This issue of The Judges' Journal is dedicated to a future rapidly taking form, a future in which controversies of every sort will be debated in terms of diseases, disease carriers, predispositions, and susceptibilities. Genetic tests, scientists predict, will be customized to detect thousands of these characteristics and states at the molecular level. This issue of The Judges' Journal thus serves as an invitation to consider that future, to get ready for challenges in the courtroom that could prove both disturbing and exhilarating. Unanswered legal and social questions will abound, some of which can be articulated today. For example, who owns genetic information? Are genetic proofs of diminished moral capacity admissible in capital crimes trials --at both the liability and the penalty phase proceedings? What will happen to concepts of free will and responsibility in an era of genetic causation?
In the near future, genetic tests will be offered in evidence in virtually any courtroom. In criminal cases, genetic identification is now a commonplace technology. Genetic proofs routinely are offered in paternity actions, and genetic tests will soon flood the courtroom with evidence purporting to support medical and nonmedical cases alike. All have ethical and social implications. Is a predisposition for colon cancer, for example, a legally justified reason to bar a person from mortgage insurance? Should predictive diagnostic information derived from genetic tests be suppressed in the absence of measures to prevent or cure? Will genetic causation be overdetermined in both concept and evidence?
In turning judicial attention to some of these ripening issues, we are spurred by the velocity of genetic research and the vigorous activity to turn it into commercial products. Genetic tests are big business and are largely unregulated. Genetic counseling is an irregular calling just taking form as a profession. A 1996 New Jersey case, Safer v. Estate of Peck, 291 N.J. Super. 619, 677 A.2d 1188, questions the availability of a cause of action based on genetically transmittable disease. Is there a duty to warn, the case asks, when a physician detects a genetically transmitted disease such as colon cancer? Conflicts of law surface immediately. What happens to the established privileges governing the patient-physician relationship? New conflicts come into view. Will the availability of gene therapy provide early in the new millennium many new cases of first impression that integrate scientific, clinical, legal, and ethical perspectives?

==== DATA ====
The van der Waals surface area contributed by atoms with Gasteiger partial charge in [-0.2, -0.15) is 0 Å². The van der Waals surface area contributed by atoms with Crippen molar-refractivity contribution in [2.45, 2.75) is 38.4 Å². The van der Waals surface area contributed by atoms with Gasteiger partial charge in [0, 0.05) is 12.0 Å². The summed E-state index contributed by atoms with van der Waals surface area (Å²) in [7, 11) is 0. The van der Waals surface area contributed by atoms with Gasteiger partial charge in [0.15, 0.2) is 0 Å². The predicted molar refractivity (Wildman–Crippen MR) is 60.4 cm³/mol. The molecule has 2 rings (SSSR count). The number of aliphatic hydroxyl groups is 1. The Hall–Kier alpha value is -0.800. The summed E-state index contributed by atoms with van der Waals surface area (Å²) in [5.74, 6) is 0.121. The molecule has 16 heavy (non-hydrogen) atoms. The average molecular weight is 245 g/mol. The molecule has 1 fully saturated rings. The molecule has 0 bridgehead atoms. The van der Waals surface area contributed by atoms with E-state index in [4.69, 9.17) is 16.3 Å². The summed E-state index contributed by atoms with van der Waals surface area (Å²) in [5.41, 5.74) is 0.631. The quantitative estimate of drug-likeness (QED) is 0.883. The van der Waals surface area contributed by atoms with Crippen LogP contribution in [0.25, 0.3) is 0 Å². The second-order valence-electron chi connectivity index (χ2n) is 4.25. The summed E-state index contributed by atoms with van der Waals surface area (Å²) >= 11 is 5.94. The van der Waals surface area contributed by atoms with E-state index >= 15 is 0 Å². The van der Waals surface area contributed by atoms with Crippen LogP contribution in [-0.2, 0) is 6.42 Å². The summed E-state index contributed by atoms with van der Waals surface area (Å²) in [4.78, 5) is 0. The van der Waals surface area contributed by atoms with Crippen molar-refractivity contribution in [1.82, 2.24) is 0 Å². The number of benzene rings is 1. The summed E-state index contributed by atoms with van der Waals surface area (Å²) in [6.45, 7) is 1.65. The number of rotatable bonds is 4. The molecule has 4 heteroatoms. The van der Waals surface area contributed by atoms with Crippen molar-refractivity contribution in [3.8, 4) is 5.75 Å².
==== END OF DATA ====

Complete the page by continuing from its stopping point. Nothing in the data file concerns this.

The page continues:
These concerns flow from an extraordinary promise --the Human Genome Project's 2005 objective to map and sequence every one of a human being's estimated seventy thousand genes. Hardly a day goes by without notification of a new gene discovery in the popular press. Sometimes these discoveries are valid and durable. The discovery of a gene family that suppresses tumor growth, for example, may presage new cancer therapies. Other discoveries remain to be replicated. A gene associated with "anxiety," for example, was announced a year ago and failed of replication. Pressure for gene therapy mounts as biological technologies promise means for altering our genes and those of unborn generations. The social and ethical issues that are being raised transcend those of the law.
Supported by a grant from the Human Genome Project at the U.S. Department of Energy, the Einstein Institute for Science, Health and the Courts (EINSHAC) has initiated a series of conferences for judges on cases involving genetics, molecular biology, and biotechnology. The first conference was held mid-May 1997, cohosted by the Superior Court of the District of Columbia and the U.S. District Court for the District of Columbia. Fifteen jurisdictions sent representatives. Cases involving scientific evidence of natural inheritance will be considered in the series against a scientific backdrop of genetics, molecular biology, and biotechnology. Future conferences will be held in Chicago, Salt Lake City, Orlando and Cape Cod throughout 1998.
This theme issue of The Judges' Journal discusses some developments and controversies that are being explored in these conferences. The first section highlights the scientific backdrop. The second addresses some issues associated with the adjudication of criminal and civil cases in which molecular genetic evidence is introduced. Together, these articles comprise a primer. A separate handbook and video summaries prepared in relation to the conference series will be available from EINSHAC later this year. Taken together, all of these materials begin an effort to archive resources that judges may well find useful when genetics-related cases are assigned.
We are deeply grateful to Fred Melcher, Editor of The Judges Journal, and to the American Bar Association Judicial Division's leadership for the opportunity to present this issue on genetics in the courtroom. Our thanks also go to John Fallahay, the Issue Editor, for his editorial expertise, project management, and helpfulness in preparing the volume. We wish to note as well our appreciation to the Department of Energy Human Genome Project for technical and grant assistance in the production of this theme issue.
All that remains is to encourage readers to absorb the issues that will soon confront them in the courtrooms of this nation.
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